The entire complex is a state park and open to the public, free of charge.  The public is welcome to use the restrooms, walk (leashed) dogs, fish, picnic, and even use the public beach. Sail Newport, housed on the property, rents sailboats and also gives lesson.

On a recent visit to Newport, my family took the 90 minute, guided tours. We loved it. All of us, adults and children alike, found it interactive, informative, and even a little scary.  Steve Marino, our tour guide, made sure to engage our children throughout the tour.  You’ll need to start in the Visitor’s Center to purchase tickets. They offer a AAA discount. There are restrooms and a gift shop with snacks, drinks, and souvenirs. Strollers are allowed on most aspects of the tour, and you can leave strollers outside some “indoor” and tight spaces. 

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Fort Sumter National Park in Charleston, SC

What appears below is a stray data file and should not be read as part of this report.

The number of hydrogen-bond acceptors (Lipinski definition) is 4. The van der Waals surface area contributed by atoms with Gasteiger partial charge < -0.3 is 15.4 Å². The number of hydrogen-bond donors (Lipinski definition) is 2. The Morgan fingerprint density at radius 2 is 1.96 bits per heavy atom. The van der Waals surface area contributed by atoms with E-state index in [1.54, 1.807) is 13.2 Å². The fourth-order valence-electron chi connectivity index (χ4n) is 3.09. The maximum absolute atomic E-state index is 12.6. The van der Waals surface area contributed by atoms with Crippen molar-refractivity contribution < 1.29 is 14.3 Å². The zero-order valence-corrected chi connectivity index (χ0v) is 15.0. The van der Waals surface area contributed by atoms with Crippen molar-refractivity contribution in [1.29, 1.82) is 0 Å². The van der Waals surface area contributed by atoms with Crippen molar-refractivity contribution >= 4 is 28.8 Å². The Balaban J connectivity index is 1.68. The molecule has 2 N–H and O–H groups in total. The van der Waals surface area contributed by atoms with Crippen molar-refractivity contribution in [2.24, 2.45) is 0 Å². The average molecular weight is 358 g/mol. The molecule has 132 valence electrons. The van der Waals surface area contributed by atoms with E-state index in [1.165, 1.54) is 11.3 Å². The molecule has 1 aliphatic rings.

There is plenty of architecture, southern cuisine, and water views to check out in Charleston, South Carolina but no trip would be complete without reliving a major turning point in our country’s history.

Fort Sumter National Monument is the only structure on the man-made island, which was created in the early 1800s as a defense for the city of Charleston. In April of 1861, the Confederate army bombed the still incomplete Fort, signaling the start of the Civil War.

Operated by the National Parks Service and Fort Sumter Tours, access to the island is by tour boats docked at both Liberty Square or Patriot’s Point. I would leave from the Liberty Square Visitor Center so you can spend some time checking out displays which chronicle the history of the fort and check out a small gift shop. Make sure you stamp your National Parks PassportNote: There are restrooms located at both locations and I would recommend using them before boarding the boat to the island. The Visitor’s Center at Liberty Square is located on the second floor, but there is an elevator.

The 40-minute narrated boat ride to the fort explains many details about the start of the Civil War.  Once you’re on the island, you can explore the fort on your own. There are park rangers stationed at various points to give short lectures and to answer any questions. There are also placards that give detailed information about structures and objects.  I would plan on spending 45-60 minutes at the fort. When you go, be sure to look out for: